Development of the Namer ("Tiger") began in the early 2000s as a heavy armored personnel carrier on the platform of the Israeli tank "Merkava". It was designed to transport 12 soldiers (including two crew members) to the combat area. The armored personnel carrier's armament is 7, 62 mm and 12, 7 mm machine guns, or the MK 19 anti-tank grenade launcher as part of the Katlanit remotely controlled module.
Later, it was decided to create a full-fledged BMP on the basis of the armored personnel carrier, armed with a 30-mm cannon and Spike MR anti-tank missiles. The car turned out to be very heavy - 60 tons. For comparison, the American BMP M2 Bradley weighs 32, and the Russian BMP-3 is only 18, 7 tons.
The developers "paid" for more reliable protection of the soldiers inside. In fact, it turned out to be a cross between a tank and an infantry fighting vehicle with powerful armor and an active protection system, which includes a ring of radars for detecting and destroying enemy ammunition aimed at the infantry fighting vehicles.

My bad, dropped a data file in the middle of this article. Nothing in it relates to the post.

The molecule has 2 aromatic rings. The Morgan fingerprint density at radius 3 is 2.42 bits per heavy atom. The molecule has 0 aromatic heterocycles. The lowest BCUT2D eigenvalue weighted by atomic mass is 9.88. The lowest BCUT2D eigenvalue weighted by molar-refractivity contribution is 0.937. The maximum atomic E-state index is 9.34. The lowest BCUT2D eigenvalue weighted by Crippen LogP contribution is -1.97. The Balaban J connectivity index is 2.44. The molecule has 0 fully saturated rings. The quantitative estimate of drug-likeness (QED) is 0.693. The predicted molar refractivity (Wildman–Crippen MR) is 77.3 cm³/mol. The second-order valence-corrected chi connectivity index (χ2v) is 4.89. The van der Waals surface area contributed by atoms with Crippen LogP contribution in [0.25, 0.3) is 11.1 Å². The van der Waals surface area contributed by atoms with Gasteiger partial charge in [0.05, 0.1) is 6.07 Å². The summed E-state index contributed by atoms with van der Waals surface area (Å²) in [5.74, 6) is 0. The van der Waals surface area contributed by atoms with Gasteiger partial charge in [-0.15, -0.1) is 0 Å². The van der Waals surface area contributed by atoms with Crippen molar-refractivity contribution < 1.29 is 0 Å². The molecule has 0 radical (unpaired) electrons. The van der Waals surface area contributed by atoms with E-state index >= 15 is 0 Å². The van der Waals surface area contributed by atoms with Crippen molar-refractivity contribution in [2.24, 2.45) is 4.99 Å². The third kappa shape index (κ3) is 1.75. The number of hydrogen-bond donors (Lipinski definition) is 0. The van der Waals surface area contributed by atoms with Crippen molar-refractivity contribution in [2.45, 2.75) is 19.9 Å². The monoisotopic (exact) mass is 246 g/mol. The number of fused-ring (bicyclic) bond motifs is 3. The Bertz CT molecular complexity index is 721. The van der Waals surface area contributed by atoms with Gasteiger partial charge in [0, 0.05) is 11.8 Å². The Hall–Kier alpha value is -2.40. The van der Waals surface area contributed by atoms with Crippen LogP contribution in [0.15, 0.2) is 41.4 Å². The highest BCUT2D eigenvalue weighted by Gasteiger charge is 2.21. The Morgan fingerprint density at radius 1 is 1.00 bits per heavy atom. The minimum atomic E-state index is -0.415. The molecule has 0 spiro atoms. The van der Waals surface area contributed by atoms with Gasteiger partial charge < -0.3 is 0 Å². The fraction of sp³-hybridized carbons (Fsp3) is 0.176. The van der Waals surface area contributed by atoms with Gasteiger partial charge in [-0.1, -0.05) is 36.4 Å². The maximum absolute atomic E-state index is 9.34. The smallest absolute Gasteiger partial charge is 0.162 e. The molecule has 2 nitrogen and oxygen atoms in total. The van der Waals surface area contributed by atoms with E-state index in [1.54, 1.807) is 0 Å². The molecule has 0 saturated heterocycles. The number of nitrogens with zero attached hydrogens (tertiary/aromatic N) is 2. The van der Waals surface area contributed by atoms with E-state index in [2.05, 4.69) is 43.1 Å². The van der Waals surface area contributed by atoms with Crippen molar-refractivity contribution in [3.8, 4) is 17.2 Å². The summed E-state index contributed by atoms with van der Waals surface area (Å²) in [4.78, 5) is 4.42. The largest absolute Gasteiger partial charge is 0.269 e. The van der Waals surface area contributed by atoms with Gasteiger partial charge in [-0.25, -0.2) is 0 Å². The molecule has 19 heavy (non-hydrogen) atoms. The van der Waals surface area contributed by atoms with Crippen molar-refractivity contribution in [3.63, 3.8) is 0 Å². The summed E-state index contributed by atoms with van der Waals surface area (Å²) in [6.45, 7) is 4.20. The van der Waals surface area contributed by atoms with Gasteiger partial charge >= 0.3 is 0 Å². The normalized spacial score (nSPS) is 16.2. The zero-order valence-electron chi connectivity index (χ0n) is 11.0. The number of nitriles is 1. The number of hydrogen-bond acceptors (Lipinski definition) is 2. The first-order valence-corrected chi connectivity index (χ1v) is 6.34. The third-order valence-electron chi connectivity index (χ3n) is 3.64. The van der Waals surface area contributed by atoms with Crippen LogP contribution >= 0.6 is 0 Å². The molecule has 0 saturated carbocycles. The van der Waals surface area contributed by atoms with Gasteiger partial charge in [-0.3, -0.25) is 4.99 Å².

The Spike MR anti-tank missile turret is hidden in a retractable module, from where it appears just before launch. The missiles themselves operate on the “fire and forget” principle.
With the advent of the Namer BMP, some experts started talking about the fact that it might eventually be able to replace the outdated M2 Bradley in service with the American army, whose age has long exceeded 30 years. The updated version of the car looks extremely attractive for this purpose.